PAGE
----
THE trouble with new year's hugs and handshakes is their short lifespan.
Those who have not received theirs by the end of the week might have to wait for next year for their share. It is symbolic in that way: say the nice things and get on with the life of work as soon as possible.
For South Africa 2010 represents a dream year. It is the year of the World Cup, probably our greatest achievement since we returned to the family of nations after three decades of apartheid-induced isolation.
The promised legacy of the tournament will mean nothing if the spoils are only enjoyed by the administrators and other privileged persons.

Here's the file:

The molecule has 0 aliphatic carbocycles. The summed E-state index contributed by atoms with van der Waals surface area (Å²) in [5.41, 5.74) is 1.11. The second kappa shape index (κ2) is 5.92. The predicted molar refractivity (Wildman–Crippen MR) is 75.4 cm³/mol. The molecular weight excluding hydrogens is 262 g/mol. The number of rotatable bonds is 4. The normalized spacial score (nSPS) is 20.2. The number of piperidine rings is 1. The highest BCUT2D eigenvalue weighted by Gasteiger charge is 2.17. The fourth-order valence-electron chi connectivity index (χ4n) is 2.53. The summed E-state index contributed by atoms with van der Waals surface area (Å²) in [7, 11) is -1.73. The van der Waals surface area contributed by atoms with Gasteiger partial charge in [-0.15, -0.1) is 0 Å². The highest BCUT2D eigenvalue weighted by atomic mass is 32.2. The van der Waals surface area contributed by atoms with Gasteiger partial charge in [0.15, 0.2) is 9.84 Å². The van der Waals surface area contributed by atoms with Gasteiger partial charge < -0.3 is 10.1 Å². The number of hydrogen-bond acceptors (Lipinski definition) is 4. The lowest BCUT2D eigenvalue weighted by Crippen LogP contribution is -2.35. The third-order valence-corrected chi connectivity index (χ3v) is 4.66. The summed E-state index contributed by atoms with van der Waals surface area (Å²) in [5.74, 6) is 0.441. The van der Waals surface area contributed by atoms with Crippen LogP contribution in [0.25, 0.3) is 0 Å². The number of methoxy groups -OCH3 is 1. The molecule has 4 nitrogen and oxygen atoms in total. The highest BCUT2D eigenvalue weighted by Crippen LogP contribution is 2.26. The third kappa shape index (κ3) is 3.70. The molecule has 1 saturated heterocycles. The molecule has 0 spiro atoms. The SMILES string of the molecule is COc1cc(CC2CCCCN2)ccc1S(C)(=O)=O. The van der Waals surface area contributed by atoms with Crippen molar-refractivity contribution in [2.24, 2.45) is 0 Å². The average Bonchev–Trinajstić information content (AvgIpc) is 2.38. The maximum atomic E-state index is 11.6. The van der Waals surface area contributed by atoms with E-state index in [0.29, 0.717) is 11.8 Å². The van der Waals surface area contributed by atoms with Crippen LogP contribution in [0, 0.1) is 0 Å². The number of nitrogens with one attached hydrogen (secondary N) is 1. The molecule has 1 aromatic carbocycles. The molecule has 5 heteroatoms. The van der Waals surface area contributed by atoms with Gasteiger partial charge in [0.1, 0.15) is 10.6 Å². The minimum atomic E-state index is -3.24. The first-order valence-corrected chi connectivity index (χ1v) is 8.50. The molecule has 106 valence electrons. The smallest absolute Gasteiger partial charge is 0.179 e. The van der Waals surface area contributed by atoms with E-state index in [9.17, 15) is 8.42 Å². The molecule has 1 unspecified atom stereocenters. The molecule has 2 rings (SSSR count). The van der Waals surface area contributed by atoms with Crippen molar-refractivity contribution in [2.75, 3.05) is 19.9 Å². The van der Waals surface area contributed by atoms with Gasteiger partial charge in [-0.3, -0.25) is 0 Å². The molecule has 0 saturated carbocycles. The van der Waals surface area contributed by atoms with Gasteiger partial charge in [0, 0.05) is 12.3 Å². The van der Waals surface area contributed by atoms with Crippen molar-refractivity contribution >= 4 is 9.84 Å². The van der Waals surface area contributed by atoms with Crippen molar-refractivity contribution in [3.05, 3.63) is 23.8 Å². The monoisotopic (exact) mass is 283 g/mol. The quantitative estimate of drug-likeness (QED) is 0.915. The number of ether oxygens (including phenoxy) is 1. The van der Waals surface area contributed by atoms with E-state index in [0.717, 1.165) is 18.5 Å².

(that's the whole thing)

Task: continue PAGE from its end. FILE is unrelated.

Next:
We also face other steep challenges that have to be dealt with now. With the local government elections edging ever closer we can anticipate the rise of service delivery protests orchestrated in and outside of the ruling party.
We will require strong leadership from the top to navigate the waters stretching out ahead of us.
We start the year as the most unequal society on the planet. We expect those in charge of government policy to place mechanisms in place to ensure that by the end of it we have gone to some lengths to ensure we don't end it in the same shameful position.
But as with the new year's messages, it is never a good idea to dwell too much on them and do nothing to ensure that it becomes a prosperous new year. It is time to get to work.